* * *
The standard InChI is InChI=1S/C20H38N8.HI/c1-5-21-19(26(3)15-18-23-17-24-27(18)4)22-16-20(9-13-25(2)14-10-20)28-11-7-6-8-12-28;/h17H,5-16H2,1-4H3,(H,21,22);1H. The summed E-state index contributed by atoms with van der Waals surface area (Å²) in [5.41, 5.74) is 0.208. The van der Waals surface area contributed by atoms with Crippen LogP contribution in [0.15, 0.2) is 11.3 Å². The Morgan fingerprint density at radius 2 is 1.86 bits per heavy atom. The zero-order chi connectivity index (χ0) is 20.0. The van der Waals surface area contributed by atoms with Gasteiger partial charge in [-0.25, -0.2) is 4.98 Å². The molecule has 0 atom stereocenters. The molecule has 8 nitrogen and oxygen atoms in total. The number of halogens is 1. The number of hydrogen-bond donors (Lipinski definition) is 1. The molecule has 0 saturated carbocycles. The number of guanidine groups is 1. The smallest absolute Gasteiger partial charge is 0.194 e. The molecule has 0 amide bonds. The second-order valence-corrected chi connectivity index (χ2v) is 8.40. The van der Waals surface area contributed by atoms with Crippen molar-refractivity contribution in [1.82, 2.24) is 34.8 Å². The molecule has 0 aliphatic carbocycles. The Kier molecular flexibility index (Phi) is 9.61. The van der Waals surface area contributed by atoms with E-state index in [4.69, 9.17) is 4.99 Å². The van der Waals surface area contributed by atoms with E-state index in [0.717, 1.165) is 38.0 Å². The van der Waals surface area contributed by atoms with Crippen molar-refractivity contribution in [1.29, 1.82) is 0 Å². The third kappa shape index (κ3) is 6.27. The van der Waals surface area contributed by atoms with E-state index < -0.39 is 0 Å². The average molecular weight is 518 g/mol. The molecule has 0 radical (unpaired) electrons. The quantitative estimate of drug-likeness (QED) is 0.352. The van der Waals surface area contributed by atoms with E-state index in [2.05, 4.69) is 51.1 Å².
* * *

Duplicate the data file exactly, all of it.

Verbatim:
The standard InChI is InChI=1S/C20H38N8.HI/c1-5-21-19(26(3)15-18-23-17-24-27(18)4)22-16-20(9-13-25(2)14-10-20)28-11-7-6-8-12-28;/h17H,5-16H2,1-4H3,(H,21,22);1H. The summed E-state index contributed by atoms with van der Waals surface area (Å²) in [5.41, 5.74) is 0.208. The van der Waals surface area contributed by atoms with Crippen LogP contribution in [0.15, 0.2) is 11.3 Å². The Morgan fingerprint density at radius 2 is 1.86 bits per heavy atom. The zero-order chi connectivity index (χ0) is 20.0. The van der Waals surface area contributed by atoms with Gasteiger partial charge in [-0.25, -0.2) is 4.98 Å². The molecule has 0 atom stereocenters. The molecule has 8 nitrogen and oxygen atoms in total. The number of halogens is 1. The number of hydrogen-bond donors (Lipinski definition) is 1. The molecule has 0 saturated carbocycles. The number of guanidine groups is 1. The smallest absolute Gasteiger partial charge is 0.194 e. The molecule has 0 amide bonds. The second-order valence-corrected chi connectivity index (χ2v) is 8.40. The van der Waals surface area contributed by atoms with Crippen molar-refractivity contribution in [1.82, 2.24) is 34.8 Å². The molecule has 0 aliphatic carbocycles. The Kier molecular flexibility index (Phi) is 9.61. The van der Waals surface area contributed by atoms with E-state index in [4.69, 9.17) is 4.99 Å². The van der Waals surface area contributed by atoms with E-state index in [0.717, 1.165) is 38.0 Å². The van der Waals surface area contributed by atoms with Crippen molar-refractivity contribution in [1.29, 1.82) is 0 Å². The third kappa shape index (κ3) is 6.27. The van der Waals surface area contributed by atoms with E-state index < -0.39 is 0 Å². The average molecular weight is 518 g/mol. The molecule has 0 radical (unpaired) electrons. The quantitative estimate of drug-likeness (QED) is 0.352. The van der Waals surface area contributed by atoms with E-state index in [2.05, 4.69) is 51.1 Å².